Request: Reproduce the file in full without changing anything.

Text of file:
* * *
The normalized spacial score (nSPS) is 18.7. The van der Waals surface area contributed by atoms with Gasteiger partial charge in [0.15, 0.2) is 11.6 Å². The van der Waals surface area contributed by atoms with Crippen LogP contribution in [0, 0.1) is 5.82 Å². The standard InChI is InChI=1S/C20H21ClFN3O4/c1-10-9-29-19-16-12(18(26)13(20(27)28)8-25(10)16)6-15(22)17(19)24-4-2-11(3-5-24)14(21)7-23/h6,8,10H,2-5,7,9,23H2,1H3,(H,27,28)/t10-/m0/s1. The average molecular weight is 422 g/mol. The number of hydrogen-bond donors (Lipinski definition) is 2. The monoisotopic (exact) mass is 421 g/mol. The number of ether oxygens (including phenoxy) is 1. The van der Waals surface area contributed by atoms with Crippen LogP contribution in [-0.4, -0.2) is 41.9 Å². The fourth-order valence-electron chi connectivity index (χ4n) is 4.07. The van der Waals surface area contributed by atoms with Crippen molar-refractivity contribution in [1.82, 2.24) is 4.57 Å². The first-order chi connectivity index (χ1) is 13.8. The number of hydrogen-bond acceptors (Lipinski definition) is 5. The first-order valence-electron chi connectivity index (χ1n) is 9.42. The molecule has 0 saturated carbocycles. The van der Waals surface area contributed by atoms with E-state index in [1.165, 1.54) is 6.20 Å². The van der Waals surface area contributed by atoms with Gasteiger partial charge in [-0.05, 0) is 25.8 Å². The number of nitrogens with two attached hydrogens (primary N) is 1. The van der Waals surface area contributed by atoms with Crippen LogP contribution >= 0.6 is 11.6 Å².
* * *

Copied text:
The normalized spacial score (nSPS) is 18.7. The van der Waals surface area contributed by atoms with Gasteiger partial charge in [0.15, 0.2) is 11.6 Å². The van der Waals surface area contributed by atoms with Crippen LogP contribution in [0, 0.1) is 5.82 Å². The standard InChI is InChI=1S/C20H21ClFN3O4/c1-10-9-29-19-16-12(18(26)13(20(27)28)8-25(10)16)6-15(22)17(19)24-4-2-11(3-5-24)14(21)7-23/h6,8,10H,2-5,7,9,23H2,1H3,(H,27,28)/t10-/m0/s1. The average molecular weight is 422 g/mol. The number of hydrogen-bond donors (Lipinski definition) is 2. The monoisotopic (exact) mass is 421 g/mol. The number of ether oxygens (including phenoxy) is 1. The van der Waals surface area contributed by atoms with Crippen LogP contribution in [-0.4, -0.2) is 41.9 Å². The fourth-order valence-electron chi connectivity index (χ4n) is 4.07. The van der Waals surface area contributed by atoms with Crippen molar-refractivity contribution in [1.82, 2.24) is 4.57 Å². The first-order chi connectivity index (χ1) is 13.8. The number of hydrogen-bond acceptors (Lipinski definition) is 5. The first-order valence-electron chi connectivity index (χ1n) is 9.42. The molecule has 0 saturated carbocycles. The van der Waals surface area contributed by atoms with E-state index in [1.165, 1.54) is 6.20 Å². The van der Waals surface area contributed by atoms with Gasteiger partial charge in [-0.05, 0) is 25.8 Å². The number of nitrogens with two attached hydrogens (primary N) is 1. The van der Waals surface area contributed by atoms with Crippen LogP contribution >= 0.6 is 11.6 Å².